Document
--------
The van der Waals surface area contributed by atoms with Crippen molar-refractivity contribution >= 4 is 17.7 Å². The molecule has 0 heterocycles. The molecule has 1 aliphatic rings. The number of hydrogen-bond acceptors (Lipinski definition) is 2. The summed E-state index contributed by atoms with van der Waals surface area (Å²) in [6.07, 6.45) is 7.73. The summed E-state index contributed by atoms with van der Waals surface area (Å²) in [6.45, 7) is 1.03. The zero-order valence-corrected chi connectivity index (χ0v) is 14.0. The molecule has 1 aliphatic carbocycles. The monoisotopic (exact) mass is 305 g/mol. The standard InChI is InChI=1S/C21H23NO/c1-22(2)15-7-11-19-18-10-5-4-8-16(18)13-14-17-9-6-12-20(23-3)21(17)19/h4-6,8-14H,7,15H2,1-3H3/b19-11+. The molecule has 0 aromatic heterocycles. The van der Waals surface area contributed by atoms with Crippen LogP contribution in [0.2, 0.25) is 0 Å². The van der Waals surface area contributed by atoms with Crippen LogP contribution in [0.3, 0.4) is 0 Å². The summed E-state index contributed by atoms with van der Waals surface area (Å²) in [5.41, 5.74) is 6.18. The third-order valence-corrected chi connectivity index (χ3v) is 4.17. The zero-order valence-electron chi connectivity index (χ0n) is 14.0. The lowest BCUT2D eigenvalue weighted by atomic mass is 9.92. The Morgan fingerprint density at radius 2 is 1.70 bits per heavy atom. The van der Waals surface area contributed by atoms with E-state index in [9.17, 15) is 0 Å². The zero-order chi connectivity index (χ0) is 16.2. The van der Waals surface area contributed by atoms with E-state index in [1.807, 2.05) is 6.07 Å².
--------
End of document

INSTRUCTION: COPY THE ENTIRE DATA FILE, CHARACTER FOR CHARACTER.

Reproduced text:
The van der Waals surface area contributed by atoms with Crippen molar-refractivity contribution >= 4 is 17.7 Å². The molecule has 0 heterocycles. The molecule has 1 aliphatic rings. The number of hydrogen-bond acceptors (Lipinski definition) is 2. The summed E-state index contributed by atoms with van der Waals surface area (Å²) in [6.07, 6.45) is 7.73. The summed E-state index contributed by atoms with van der Waals surface area (Å²) in [6.45, 7) is 1.03. The zero-order valence-corrected chi connectivity index (χ0v) is 14.0. The molecule has 1 aliphatic carbocycles. The monoisotopic (exact) mass is 305 g/mol. The standard InChI is InChI=1S/C21H23NO/c1-22(2)15-7-11-19-18-10-5-4-8-16(18)13-14-17-9-6-12-20(23-3)21(17)19/h4-6,8-14H,7,15H2,1-3H3/b19-11+. The molecule has 0 aromatic heterocycles. The van der Waals surface area contributed by atoms with Crippen LogP contribution in [0.2, 0.25) is 0 Å². The van der Waals surface area contributed by atoms with Crippen LogP contribution in [0.3, 0.4) is 0 Å². The summed E-state index contributed by atoms with van der Waals surface area (Å²) in [5.41, 5.74) is 6.18. The third-order valence-corrected chi connectivity index (χ3v) is 4.17. The zero-order valence-electron chi connectivity index (χ0n) is 14.0. The lowest BCUT2D eigenvalue weighted by atomic mass is 9.92. The Morgan fingerprint density at radius 2 is 1.70 bits per heavy atom. The van der Waals surface area contributed by atoms with E-state index in [9.17, 15) is 0 Å². The zero-order chi connectivity index (χ0) is 16.2. The van der Waals surface area contributed by atoms with E-state index in [1.807, 2.05) is 6.07 Å².